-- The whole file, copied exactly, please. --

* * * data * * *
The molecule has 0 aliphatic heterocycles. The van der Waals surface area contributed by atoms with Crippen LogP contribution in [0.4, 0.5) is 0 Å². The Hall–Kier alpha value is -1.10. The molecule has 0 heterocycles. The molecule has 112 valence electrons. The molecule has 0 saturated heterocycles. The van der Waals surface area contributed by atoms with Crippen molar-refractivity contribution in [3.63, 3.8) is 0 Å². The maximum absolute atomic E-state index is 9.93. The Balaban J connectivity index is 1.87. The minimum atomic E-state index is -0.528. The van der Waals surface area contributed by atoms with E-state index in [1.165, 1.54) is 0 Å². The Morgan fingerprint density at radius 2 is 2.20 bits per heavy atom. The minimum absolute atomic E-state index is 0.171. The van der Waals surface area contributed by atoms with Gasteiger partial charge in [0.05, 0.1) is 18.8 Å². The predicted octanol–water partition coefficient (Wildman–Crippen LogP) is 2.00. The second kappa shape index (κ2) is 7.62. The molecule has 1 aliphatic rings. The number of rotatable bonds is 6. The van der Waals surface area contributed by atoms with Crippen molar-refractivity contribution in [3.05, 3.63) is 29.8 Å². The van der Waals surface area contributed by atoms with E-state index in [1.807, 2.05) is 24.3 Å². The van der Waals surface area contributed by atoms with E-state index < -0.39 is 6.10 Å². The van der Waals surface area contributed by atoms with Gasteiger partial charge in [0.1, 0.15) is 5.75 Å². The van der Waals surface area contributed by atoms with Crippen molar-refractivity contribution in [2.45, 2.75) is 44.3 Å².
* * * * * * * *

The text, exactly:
The molecule has 0 aliphatic heterocycles. The van der Waals surface area contributed by atoms with Crippen LogP contribution in [0.4, 0.5) is 0 Å². The Hall–Kier alpha value is -1.10. The molecule has 0 heterocycles. The molecule has 112 valence electrons. The molecule has 0 saturated heterocycles. The van der Waals surface area contributed by atoms with Crippen molar-refractivity contribution in [3.63, 3.8) is 0 Å². The maximum absolute atomic E-state index is 9.93. The Balaban J connectivity index is 1.87. The minimum atomic E-state index is -0.528. The van der Waals surface area contributed by atoms with E-state index in [1.165, 1.54) is 0 Å². The Morgan fingerprint density at radius 2 is 2.20 bits per heavy atom. The minimum absolute atomic E-state index is 0.171. The van der Waals surface area contributed by atoms with Gasteiger partial charge in [0.05, 0.1) is 18.8 Å². The predicted octanol–water partition coefficient (Wildman–Crippen LogP) is 2.00. The second kappa shape index (κ2) is 7.62. The molecule has 1 aliphatic rings. The number of rotatable bonds is 6. The van der Waals surface area contributed by atoms with Crippen molar-refractivity contribution in [3.05, 3.63) is 29.8 Å². The van der Waals surface area contributed by atoms with E-state index in [1.807, 2.05) is 24.3 Å². The van der Waals surface area contributed by atoms with E-state index < -0.39 is 6.10 Å². The van der Waals surface area contributed by atoms with Gasteiger partial charge in [0.1, 0.15) is 5.75 Å². The van der Waals surface area contributed by atoms with Crippen molar-refractivity contribution in [2.45, 2.75) is 44.3 Å².